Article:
> > you want, either 100/full or gig/full.

    >
    > > Here is a link to the best practices:

    >
    > >http://www.cisco.com/en/US/products/hw/switches/ps700/products_tech_n...

    >
    > Thanks for the link and for the information. It looks as though either
    > method will work and that manual configuration is prone to human
    > error. I wonder what they mean by "the maturity of the technology has
    > recently changed the view of autonegotiation.." as of when? The
    > document was updated as of 8/2005 but what does that mean in terms of
    > my 3com superstack 3 3300? My boss has made a big issue over a
    > suggestion by a consultant regarding hard coding Speed & Duplex on
    > Cisco switches connecting to 3com switches and is calling into
    > question my work. Now I'm on the defensive and she wants me to email
    > my config to a Cisco engineer. Note: We have no issue with
    > performance.
    > thanks for your input.
    >
    > FROM Cisco's website (link you provided)
    > Recommended Port Configuration (Autonegotiation or Manual
    > Configuration)
    > There are many opinions on the subject of autonegotiation. Previously,
    > many engineers advised customers not to use autonegotiation with any
    > switch-connected device. However, improvements in the interoperation
    > of autonegotiation and the maturity of the technology has recently
    > changed the view of autonegotiation and its use. In addition,
    > performance issues due to duplex mismatches, caused by the manual
    > setting of speed and duplex on only one link partner, are more common.
    > Because of these recent issues, the use of autonegotiation is regarded
    > as a valid practice


    3com is the variable that I can't speak to. However, back in the day
    (I'd say late 90's/early 00's), leaving anything to auto on both sides
    frequently caused issues. For every box that worked fine, there was
    one with a NIC from a different vendor that re-acted differently and
    negotiated incorrectly. The same bet at this time was usually to hard
    code both sides to the speed/duplex you wanted. This is generally the
    same approach that most engineers I know take today just because of
    all of our prior experiences, but gigabit ethernet has pushed auto/
    auto as many cards do not have a 1000/full setting.

    Additionally, I agree w/ Cisco that things changed what seems to be a
    few years ago (2004/2005 is probably about right). I now have lots of
    boxes (probably a good 20%) that are auto on both sides and work
    great. In fact, some of our NIX boxes require it for some of their
    NICs depending on NIC function.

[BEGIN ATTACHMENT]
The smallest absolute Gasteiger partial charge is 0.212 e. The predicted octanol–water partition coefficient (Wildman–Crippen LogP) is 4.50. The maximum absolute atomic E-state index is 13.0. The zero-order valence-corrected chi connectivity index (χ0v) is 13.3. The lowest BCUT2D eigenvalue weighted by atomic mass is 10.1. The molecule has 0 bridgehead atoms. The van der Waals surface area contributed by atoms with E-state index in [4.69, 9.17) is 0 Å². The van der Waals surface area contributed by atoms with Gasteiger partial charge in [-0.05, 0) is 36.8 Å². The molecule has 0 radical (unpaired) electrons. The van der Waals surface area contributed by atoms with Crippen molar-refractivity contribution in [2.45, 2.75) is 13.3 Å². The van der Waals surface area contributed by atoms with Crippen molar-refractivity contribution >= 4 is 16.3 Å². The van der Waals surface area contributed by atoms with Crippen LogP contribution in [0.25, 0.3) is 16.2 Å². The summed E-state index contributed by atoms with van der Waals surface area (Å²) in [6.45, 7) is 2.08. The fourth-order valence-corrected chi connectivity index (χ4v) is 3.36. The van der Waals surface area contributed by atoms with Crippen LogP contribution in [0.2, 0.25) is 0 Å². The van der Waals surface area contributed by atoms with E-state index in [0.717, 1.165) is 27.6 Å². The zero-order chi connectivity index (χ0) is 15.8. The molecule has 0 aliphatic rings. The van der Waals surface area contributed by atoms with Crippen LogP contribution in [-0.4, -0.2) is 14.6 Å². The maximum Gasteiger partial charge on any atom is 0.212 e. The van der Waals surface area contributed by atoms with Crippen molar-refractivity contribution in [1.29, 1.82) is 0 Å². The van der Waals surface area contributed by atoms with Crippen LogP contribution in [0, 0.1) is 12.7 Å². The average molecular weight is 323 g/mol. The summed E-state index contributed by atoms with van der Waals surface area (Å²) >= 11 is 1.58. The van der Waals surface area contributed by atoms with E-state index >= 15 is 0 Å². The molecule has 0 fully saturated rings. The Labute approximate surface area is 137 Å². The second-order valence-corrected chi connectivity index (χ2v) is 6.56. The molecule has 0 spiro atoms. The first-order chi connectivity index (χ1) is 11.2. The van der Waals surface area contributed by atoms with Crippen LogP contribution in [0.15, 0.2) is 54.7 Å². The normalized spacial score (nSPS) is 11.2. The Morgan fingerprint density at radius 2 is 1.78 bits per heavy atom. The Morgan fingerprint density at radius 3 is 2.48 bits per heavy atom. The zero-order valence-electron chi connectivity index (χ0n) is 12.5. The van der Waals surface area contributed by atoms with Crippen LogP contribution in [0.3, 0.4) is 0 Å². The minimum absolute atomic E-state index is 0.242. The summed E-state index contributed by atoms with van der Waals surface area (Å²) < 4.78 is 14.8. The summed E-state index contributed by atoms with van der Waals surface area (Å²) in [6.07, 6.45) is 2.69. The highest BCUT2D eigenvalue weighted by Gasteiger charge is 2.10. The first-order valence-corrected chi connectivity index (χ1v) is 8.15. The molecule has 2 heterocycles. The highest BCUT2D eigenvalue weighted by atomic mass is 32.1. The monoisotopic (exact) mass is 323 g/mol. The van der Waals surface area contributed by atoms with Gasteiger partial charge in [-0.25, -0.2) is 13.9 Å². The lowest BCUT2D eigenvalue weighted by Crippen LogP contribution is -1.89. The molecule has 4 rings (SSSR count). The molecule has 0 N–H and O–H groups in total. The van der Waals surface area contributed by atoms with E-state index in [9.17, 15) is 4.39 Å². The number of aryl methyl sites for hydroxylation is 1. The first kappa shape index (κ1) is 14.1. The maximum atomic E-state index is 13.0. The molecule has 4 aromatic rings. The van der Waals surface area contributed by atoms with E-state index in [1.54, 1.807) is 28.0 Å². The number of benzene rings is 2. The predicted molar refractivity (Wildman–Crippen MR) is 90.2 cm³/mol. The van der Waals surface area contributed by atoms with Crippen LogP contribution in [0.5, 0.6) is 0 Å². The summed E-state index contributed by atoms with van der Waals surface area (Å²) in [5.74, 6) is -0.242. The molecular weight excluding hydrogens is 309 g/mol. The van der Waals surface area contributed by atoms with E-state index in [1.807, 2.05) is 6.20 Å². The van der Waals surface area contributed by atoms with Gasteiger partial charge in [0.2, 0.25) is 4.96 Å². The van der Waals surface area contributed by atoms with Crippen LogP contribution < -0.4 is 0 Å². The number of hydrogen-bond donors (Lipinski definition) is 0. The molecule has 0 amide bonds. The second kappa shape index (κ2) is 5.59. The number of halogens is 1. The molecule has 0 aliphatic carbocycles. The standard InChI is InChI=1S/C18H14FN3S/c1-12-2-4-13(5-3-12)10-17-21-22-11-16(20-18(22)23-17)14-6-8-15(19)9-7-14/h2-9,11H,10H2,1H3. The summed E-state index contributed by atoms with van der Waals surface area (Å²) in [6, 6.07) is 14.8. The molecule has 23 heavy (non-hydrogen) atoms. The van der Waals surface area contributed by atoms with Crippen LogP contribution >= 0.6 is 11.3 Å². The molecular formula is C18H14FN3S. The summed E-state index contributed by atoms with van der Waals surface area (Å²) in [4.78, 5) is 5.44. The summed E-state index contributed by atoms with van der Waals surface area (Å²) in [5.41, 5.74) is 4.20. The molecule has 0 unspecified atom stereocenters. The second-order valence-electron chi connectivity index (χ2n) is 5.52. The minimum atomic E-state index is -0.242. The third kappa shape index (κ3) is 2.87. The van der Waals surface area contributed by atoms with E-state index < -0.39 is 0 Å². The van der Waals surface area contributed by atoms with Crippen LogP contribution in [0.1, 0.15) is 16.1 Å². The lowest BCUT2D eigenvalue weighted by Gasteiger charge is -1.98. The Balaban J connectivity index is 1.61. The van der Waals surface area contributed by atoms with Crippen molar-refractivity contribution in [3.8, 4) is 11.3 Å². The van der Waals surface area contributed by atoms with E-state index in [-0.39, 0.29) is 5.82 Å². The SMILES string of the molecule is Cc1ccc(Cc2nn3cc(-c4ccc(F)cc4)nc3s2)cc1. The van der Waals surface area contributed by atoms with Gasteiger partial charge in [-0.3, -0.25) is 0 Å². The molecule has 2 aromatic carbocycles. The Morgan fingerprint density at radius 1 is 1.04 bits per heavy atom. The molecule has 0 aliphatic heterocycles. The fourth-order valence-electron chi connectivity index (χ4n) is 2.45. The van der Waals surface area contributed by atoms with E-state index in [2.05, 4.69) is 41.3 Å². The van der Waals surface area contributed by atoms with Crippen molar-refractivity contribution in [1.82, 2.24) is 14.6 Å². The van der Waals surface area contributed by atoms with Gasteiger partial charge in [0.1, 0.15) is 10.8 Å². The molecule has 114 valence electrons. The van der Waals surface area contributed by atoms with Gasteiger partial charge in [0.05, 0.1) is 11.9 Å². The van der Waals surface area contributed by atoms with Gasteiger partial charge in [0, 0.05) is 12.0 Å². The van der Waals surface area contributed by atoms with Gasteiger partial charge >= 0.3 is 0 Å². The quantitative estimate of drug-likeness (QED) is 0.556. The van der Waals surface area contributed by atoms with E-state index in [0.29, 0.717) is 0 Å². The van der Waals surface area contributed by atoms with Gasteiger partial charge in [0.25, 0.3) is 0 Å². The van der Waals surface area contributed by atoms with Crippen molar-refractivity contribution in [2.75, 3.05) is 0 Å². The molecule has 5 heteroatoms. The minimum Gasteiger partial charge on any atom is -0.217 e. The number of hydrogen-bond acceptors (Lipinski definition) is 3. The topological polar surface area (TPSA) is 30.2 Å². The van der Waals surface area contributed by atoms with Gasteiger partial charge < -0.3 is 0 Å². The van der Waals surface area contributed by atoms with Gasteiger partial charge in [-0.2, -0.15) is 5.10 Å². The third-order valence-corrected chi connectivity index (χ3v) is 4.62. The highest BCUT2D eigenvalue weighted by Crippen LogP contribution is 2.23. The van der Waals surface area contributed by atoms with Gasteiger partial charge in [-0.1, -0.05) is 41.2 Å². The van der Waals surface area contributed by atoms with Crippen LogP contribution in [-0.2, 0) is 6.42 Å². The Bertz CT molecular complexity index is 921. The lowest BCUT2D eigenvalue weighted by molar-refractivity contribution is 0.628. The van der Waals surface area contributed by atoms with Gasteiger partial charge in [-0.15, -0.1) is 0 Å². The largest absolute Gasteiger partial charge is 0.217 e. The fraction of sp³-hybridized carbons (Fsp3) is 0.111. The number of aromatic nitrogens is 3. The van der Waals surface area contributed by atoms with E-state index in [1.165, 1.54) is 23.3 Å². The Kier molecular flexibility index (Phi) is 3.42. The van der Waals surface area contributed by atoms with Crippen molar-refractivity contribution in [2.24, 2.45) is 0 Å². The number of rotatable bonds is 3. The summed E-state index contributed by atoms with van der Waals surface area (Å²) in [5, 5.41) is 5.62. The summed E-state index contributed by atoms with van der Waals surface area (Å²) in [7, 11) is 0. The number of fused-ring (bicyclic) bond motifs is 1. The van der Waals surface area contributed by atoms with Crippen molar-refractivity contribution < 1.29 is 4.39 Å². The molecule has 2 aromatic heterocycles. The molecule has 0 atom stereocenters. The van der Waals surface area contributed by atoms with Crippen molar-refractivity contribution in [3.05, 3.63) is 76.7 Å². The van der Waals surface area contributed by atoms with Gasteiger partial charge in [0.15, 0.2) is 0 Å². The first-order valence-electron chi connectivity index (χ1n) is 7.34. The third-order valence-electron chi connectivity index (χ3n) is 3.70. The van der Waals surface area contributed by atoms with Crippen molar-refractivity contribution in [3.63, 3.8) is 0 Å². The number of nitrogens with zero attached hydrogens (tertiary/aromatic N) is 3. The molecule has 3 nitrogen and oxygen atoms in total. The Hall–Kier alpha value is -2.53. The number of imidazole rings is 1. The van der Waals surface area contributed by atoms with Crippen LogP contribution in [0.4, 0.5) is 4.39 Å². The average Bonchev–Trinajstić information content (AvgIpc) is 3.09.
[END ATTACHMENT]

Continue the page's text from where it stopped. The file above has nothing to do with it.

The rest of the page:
To answer your question, I'm not sure what the 'best' is for your 3com
    equipment, but when in doubt, I always recommend hard-coding. I have
    had many more problems over the years with auto/auto than the few I
    have had when there was an issue with hard coding both sides. Just my
    2 cents.
     
    Trendkill, Sep 12, 2007
    #4
  5. BrooklynBadass

    Guest

    On 12 Sep, 18:10, Trendkill <> wrote:
    > On Sep 12, 9:37 am, BrooklynBadass <> wrote:
    >
    >
    >
    >
    >
    > > On Sep 12, 7:21 am, Trendkill <> wrote:

    >
    > > > On Sep 12, 7:16 am, BrooklynBadass <> wrote:

    >
    > > > > I have new cisco switches...3560's and older 3coms superstack III and
    > > > > II connected via crossover cables.
    > > > > Can anyone advise on best practices for connecting the two? Should I
    > > > > fix the port speed? etc..
    > > > > thanks!

    >
    > > > Generally speaking (with the exception of gig for some vendors), you
    > > > want to set to the same thing on both sides, whether that be auto/auto
    > > > or 100full/100full, or whatever. Generally speaking, and while I do
    > > > know of several devices where auto/auto is really required, most of
    > > > the time it is best to hard code both sides and avoid auto-
    > > > negotiation. Cisco has gotten a lot better with this in recent years,
    > > > but you usually can't go wrong with hard-coding both to the setting
    > > > you want, either 100/full or gig/full.

    >
    > > > Here is a link to the best practices:

    >
    > > >http://www.cisco.com/en/US/products/hw/switches/ps700/products_tech_n...

    >
    > > Thanks for the link and for the information. It looks as though either
    > > method will work and that manual configuration is prone to human
    > > error. I wonder what they mean by "the maturity of the technology has
    > > recently changed the view of autonegotiation.." as of when? The
    > > document was updated as of 8/2005 but what does that mean in terms of
    > > my 3com superstack 3 3300? My boss has made a big issue over a
    > > suggestion by a consultant regarding hard coding Speed & Duplex on
    > > Cisco switches connecting to 3com switches and is calling into
    > > question my work. Now I'm on the defensive and she wants me to email
    > > my config to a Cisco engineer. Note: We have no issue with
    > > performance.
    > > thanks for your input.

    >
    > > FROM Cisco's website (link you provided)